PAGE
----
For us it is real simple, your retirement years are not when you gamble with your money. We have Nothing in the Stock Market. We ended up buying some CDs at 4-5% which was unheard of prior to this Recession. For liquid assets (cash) we have a Capitol One Savings account paying 3%, also unheard of. So even with us out of the Stock Market, our money is still making money.

My guess is YTD will close this year with a negative. Add 5-7% avg. yearly return to that negative number and you will get your actual loss for the year...

1671711816982.png

Side Note: Don't remember this with CDs in the Past but they now have Recallable CDs, we made sure ours cannot be Called Back they are Protected. This is very common with Bonds, did not know CDs too.
 

David L

IPCT Contributor
Joined
Aug 2, 2019
Messages
8,031
Reaction score
21,042
Location
USA
I’ll buy more IBonds on Jan 2. At almost 7% through May it’s hard to beat. We bought some this summer at 9%.

The interest rate changes every 6 months May and November.

You must hold for a year, otherwise you can let them ride as long as you want up to 30 years. Buy as much or little as you like up to $10,000 per year per person.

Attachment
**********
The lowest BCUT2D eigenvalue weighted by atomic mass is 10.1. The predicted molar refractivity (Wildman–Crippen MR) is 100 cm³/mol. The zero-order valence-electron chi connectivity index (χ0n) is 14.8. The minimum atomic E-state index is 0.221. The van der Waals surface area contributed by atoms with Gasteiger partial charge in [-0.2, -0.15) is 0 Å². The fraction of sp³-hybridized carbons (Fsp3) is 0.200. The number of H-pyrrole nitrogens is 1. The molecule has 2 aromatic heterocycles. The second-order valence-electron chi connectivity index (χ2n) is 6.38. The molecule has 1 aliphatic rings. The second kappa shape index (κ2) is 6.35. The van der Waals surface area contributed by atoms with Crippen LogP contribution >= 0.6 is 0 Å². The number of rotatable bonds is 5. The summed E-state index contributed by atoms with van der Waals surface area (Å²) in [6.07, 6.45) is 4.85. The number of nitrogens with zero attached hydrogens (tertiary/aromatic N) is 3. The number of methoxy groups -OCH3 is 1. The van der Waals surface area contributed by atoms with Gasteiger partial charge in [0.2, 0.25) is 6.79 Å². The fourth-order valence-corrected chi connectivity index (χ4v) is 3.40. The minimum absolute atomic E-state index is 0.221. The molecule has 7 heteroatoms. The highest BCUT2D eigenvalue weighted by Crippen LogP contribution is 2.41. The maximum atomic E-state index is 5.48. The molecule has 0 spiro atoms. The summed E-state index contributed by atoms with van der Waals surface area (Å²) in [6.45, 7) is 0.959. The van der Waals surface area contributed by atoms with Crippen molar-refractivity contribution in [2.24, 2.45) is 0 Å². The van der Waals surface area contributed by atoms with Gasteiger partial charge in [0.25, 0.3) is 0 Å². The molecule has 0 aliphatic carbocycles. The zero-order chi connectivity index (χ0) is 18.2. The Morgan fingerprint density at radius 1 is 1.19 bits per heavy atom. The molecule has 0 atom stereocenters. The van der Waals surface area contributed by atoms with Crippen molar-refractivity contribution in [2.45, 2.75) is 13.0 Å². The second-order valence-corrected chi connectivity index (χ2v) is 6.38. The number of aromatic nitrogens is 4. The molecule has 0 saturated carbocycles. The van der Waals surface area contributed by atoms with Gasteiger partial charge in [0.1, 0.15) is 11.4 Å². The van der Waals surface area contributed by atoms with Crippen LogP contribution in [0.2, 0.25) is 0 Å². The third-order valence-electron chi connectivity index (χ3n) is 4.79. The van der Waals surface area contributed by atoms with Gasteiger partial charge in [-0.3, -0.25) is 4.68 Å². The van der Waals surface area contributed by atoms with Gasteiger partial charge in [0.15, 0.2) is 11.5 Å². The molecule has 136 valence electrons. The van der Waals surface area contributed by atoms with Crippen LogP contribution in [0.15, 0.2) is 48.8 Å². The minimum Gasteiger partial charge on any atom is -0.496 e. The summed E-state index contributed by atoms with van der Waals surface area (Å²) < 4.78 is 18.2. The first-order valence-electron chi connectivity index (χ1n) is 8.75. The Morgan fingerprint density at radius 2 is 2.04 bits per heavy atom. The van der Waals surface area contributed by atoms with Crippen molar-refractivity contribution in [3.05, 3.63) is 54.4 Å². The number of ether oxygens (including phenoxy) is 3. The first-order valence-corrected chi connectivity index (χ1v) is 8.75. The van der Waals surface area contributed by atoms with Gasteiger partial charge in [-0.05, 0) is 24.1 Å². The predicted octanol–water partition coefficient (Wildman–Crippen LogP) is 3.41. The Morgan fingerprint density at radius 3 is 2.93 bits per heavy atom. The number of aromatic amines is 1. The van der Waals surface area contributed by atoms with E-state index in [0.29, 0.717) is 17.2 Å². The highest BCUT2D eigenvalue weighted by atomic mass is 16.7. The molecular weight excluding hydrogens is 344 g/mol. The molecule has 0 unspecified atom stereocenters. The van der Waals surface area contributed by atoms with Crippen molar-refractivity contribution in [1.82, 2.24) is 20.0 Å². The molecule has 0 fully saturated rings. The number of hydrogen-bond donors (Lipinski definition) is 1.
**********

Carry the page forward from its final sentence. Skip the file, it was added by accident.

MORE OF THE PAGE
My Father was into Municipal Bonds (munis) in his retirement years. Being a Texas resident, he would mainly buy the non-taxable Texas based Bonds through a broker he trusted. He would get dividend checks all year long which he did not have to claim on his taxes, well you report them but they are not taxable. He was making avg. 7% at one point, plus the tax break. I inherited his Bonds and now I get non-taxable dividend checks :) Now munis Bonds are around 4-5% but with the tax break they are much higher than other Bonds. Plus less risk...

This is why ROTHs are a great investment too. Most people do not realize that when pay taxes on your investment gains, taxes can eat up a lot of your earnings, depending on what tax bracket you are in. So if you made 10% on your money and paid the IRS 30% on those gains, you actually only netted 7%.
 

David L

IPCT Contributor
Joined
Aug 2, 2019
Messages
8,031
Reaction score
21,042
Location
USA
Here is the present rated Bank CDs:


Brokered CDs give a higher return, plus they can be sold...Ladder CDs are also a good way to circulate your money.

Annuity CDs also pay high yields and may be a good investment depending on which company you go with. We decided to stay with Banks, actually bought Brokered CDs from popular Banks; Capital One, Discover, even AMEX through Fidelity...
 

David L

IPCT Contributor
Joined
Aug 2, 2019
Messages
8,031
Reaction score
21,042
Location
USA
My best advice as of late to a few reasonably well adjusted millennials that report to me when asked was to start offloading/paying down debt about the time they hit 50.

It’s not reasonable IMHO to think one can go without assuming some debt between the age of 20-50, but obviously you still have to live within your means.

My pile isn’t that big but with literally 0 debt now, we can live on our two SS checks without having to touch the nest egg.
(Well except for occasional impulse ammo and bourbon expenses ;)